“That’s what happened in 2007. I remember the pundits saying in 2005 and 2006 that the market was healthy because demand was strong and supply was tight. How quickly that reversed, and how devastating the consequences were.”
I believe that we are on the threshold of that today.
One measure that illustrates the process is the ratio of closings to contracts (EHS/PHS). As house prices have surged well beyond the peak of the Great Housing Bubble, the panic to close deals rose to a fever pitch in 2016-17. Lenders, buyers, sellers, and agents ratcheted up the pressure on banks and mortgage lenders to make the deals work. In recent months, 95% of all sales have been closing. That’s the highest rate since 2007.
Lenders are complicit. They ease credit standards, qualifying marginal borrowers who would not have qualified in the past. They pressure appraisers to inflate appraisals. In the end, much of the mortgage credit thereby issued is bad to begin with, supported by weak credit and overvalued collateral.
These are the first loans to go belly up when the price inflation reverses. As those properties are foreclosed, they come back to the market, add to supply, and put downward pressure on prices. Thus the downward spiral begins. As we know, such spirals are not easily reversed. It took years of falling mortgage rates to finally stabilize the housing crash enough for prices to begin to rebound.
While this bubble is not as extreme and widespread as the raging mania of 2005 and 2006, the processes are nevertheless similar. The turn in sales volume is already well under way.
As Time Grows Shorter, This Bubble Is Increasingly Problematic for Investors
Should this matter to stock investors?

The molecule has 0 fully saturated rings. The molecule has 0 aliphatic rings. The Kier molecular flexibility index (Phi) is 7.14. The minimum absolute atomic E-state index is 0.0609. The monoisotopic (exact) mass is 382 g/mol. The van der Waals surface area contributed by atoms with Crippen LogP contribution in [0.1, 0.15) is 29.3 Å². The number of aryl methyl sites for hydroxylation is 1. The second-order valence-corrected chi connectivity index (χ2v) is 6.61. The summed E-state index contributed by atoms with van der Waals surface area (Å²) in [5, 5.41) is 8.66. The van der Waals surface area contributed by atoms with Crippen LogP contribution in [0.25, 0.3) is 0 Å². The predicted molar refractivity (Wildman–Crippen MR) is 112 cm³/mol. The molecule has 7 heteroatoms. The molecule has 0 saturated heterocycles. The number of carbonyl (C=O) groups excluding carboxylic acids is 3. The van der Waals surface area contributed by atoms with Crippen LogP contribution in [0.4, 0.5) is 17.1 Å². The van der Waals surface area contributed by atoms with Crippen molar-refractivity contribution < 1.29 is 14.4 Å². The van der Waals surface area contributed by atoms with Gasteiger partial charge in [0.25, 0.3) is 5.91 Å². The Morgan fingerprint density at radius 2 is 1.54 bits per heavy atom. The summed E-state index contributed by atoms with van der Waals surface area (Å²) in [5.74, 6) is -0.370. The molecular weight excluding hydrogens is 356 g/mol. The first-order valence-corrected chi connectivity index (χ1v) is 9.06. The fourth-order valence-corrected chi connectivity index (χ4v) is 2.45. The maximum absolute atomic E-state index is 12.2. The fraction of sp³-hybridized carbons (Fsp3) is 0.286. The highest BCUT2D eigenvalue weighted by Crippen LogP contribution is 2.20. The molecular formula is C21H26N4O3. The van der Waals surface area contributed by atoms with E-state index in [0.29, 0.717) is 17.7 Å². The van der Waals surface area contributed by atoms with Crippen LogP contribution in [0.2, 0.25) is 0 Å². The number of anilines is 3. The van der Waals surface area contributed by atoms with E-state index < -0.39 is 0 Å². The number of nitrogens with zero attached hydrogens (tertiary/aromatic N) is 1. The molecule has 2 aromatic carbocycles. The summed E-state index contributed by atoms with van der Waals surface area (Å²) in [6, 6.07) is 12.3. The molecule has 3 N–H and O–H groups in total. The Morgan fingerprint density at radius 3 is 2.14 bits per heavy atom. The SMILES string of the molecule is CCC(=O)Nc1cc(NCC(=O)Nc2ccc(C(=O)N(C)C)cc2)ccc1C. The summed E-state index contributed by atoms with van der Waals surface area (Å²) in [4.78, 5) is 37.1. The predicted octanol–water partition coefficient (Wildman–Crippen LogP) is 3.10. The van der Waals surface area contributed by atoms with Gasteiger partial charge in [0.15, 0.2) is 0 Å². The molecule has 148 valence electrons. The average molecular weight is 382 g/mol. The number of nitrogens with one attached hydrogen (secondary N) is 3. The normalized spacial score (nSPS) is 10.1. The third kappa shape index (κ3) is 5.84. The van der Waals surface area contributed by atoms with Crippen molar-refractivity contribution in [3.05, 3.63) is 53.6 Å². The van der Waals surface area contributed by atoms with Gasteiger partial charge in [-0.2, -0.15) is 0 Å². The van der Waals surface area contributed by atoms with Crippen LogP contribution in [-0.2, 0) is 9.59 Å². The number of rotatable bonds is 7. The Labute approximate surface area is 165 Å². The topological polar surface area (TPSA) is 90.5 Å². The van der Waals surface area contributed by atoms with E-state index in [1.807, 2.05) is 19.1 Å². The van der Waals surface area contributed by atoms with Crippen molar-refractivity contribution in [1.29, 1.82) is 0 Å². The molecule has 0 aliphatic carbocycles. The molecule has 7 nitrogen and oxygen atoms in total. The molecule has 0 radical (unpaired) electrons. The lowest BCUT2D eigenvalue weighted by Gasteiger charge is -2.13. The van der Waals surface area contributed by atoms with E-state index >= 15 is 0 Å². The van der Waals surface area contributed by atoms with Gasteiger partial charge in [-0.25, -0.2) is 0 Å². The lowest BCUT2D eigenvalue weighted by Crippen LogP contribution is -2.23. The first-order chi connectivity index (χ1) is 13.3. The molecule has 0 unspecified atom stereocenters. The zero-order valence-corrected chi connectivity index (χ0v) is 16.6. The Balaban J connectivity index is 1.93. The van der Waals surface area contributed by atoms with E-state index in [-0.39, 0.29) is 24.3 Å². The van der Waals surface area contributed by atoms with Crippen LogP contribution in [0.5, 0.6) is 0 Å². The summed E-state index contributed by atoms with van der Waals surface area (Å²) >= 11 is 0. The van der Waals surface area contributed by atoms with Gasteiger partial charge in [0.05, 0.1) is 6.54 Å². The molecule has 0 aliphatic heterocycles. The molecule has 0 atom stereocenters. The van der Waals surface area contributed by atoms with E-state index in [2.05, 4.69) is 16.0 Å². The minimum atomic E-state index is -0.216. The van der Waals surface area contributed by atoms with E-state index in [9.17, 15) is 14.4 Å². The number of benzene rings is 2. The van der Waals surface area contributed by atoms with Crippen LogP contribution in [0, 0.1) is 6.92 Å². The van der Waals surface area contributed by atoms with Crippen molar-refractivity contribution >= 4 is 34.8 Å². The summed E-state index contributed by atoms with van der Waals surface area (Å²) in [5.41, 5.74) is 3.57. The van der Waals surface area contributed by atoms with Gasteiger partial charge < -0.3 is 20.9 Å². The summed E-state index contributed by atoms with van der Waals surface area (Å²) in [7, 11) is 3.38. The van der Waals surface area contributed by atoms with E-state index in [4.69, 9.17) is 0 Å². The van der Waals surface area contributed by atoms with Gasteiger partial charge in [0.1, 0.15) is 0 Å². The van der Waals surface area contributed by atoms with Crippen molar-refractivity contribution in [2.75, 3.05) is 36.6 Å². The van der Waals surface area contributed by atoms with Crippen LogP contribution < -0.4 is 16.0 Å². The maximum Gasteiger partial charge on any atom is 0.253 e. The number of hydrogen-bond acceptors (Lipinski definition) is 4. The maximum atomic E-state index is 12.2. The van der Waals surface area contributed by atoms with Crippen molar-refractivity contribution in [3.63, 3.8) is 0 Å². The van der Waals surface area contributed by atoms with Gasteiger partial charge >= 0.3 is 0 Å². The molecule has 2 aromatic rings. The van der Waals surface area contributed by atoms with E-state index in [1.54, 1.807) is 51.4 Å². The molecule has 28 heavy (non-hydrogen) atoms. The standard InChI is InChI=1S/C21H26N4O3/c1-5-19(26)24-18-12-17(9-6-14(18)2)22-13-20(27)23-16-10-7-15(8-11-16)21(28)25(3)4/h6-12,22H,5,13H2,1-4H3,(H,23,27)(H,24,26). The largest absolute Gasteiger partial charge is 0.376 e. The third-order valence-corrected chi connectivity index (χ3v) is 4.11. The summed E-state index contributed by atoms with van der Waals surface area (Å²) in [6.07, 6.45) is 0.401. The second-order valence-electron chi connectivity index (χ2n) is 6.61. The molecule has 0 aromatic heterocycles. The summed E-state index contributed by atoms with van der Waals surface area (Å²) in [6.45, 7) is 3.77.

Housing demand led the stock market top by a year in 2006-07. Sales volume peaked in 2005. Prices peaked in 2006, a full year before the stock market.
No two market tops are identical, but the beginning of slowdown in the housing market because the Fed is tightening is a warning. It is tightening far more aggressively than it did at the top of the housing bubble. The lead time probably won’t be so generous this time as it was in 2006-07.
As long as the Fed stays tight, the risks of a disorderly unwinding grow. And the time grows shorter with each passing month.
Unfortunately, history tells us that the Fed is unlikely to reverse course back to easing as long as the broad economic data and measures of consumer inflation remain steady. The Fed is unlikely to react until Janet Yellen’s enunciated criteria of a “material adverse event,” occurs. History also tells us that the markets will continue to plunge well into the loosening cycle.
I have been recommending since last year to reduce our exposure to stocks to as low as possible. I stand by that recommendation. The process of tightening is still in its early stage. The bulk of the pain is yet to come.
Meanwhile, if you need more evidence of the market’s impending decline, check out my special collapse to profit/ collapse to protection report, or check out Keith Fitzgerald’s The Great Reckoning.